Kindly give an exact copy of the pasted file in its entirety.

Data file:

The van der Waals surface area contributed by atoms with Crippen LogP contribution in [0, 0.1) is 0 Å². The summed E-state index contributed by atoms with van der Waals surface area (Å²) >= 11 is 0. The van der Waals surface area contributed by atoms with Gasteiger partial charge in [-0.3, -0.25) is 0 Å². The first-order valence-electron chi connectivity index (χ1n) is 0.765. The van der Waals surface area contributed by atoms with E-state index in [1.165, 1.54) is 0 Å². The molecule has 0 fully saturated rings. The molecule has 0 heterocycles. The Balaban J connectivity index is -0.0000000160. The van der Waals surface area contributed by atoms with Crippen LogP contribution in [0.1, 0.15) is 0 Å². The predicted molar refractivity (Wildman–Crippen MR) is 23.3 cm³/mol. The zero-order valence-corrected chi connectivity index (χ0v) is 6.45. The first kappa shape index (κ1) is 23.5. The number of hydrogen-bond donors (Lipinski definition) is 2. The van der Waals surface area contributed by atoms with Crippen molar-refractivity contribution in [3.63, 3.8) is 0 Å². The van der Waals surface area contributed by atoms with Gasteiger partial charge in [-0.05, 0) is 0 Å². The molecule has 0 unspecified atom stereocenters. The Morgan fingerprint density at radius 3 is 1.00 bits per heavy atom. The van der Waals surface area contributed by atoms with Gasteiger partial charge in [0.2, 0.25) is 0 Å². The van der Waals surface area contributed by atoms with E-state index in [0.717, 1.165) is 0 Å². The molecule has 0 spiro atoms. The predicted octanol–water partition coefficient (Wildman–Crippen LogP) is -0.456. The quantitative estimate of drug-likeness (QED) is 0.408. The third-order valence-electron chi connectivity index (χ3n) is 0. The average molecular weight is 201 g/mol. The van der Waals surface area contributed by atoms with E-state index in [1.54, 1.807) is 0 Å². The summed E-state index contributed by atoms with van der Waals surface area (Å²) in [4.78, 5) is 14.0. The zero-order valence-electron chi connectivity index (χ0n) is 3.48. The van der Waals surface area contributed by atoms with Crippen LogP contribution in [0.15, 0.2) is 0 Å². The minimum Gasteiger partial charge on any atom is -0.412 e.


The van der Waals surface area contributed by atoms with Crippen LogP contribution in [0, 0.1) is 0 Å². The summed E-state index contributed by atoms with van der Waals surface area (Å²) >= 11 is 0. The van der Waals surface area contributed by atoms with Gasteiger partial charge in [-0.3, -0.25) is 0 Å². The first-order valence-electron chi connectivity index (χ1n) is 0.765. The van der Waals surface area contributed by atoms with E-state index in [1.165, 1.54) is 0 Å². The molecule has 0 fully saturated rings. The molecule has 0 heterocycles. The Balaban J connectivity index is -0.0000000160. The van der Waals surface area contributed by atoms with Crippen LogP contribution in [0.1, 0.15) is 0 Å². The predicted molar refractivity (Wildman–Crippen MR) is 23.3 cm³/mol. The zero-order valence-corrected chi connectivity index (χ0v) is 6.45. The first kappa shape index (κ1) is 23.5. The number of hydrogen-bond donors (Lipinski definition) is 2. The van der Waals surface area contributed by atoms with Crippen molar-refractivity contribution in [3.63, 3.8) is 0 Å². The van der Waals surface area contributed by atoms with Gasteiger partial charge in [-0.05, 0) is 0 Å². The molecule has 0 unspecified atom stereocenters. The Morgan fingerprint density at radius 3 is 1.00 bits per heavy atom. The van der Waals surface area contributed by atoms with Gasteiger partial charge in [0.2, 0.25) is 0 Å². The van der Waals surface area contributed by atoms with E-state index in [0.717, 1.165) is 0 Å². The molecule has 0 spiro atoms. The predicted octanol–water partition coefficient (Wildman–Crippen LogP) is -0.456. The quantitative estimate of drug-likeness (QED) is 0.408. The third-order valence-electron chi connectivity index (χ3n) is 0. The average molecular weight is 201 g/mol. The van der Waals surface area contributed by atoms with E-state index in [1.54, 1.807) is 0 Å². The summed E-state index contributed by atoms with van der Waals surface area (Å²) in [4.78, 5) is 14.0. The zero-order valence-electron chi connectivity index (χ0n) is 3.48. The van der Waals surface area contributed by atoms with Crippen LogP contribution in [0.15, 0.2) is 0 Å². The minimum Gasteiger partial charge on any atom is -0.412 e.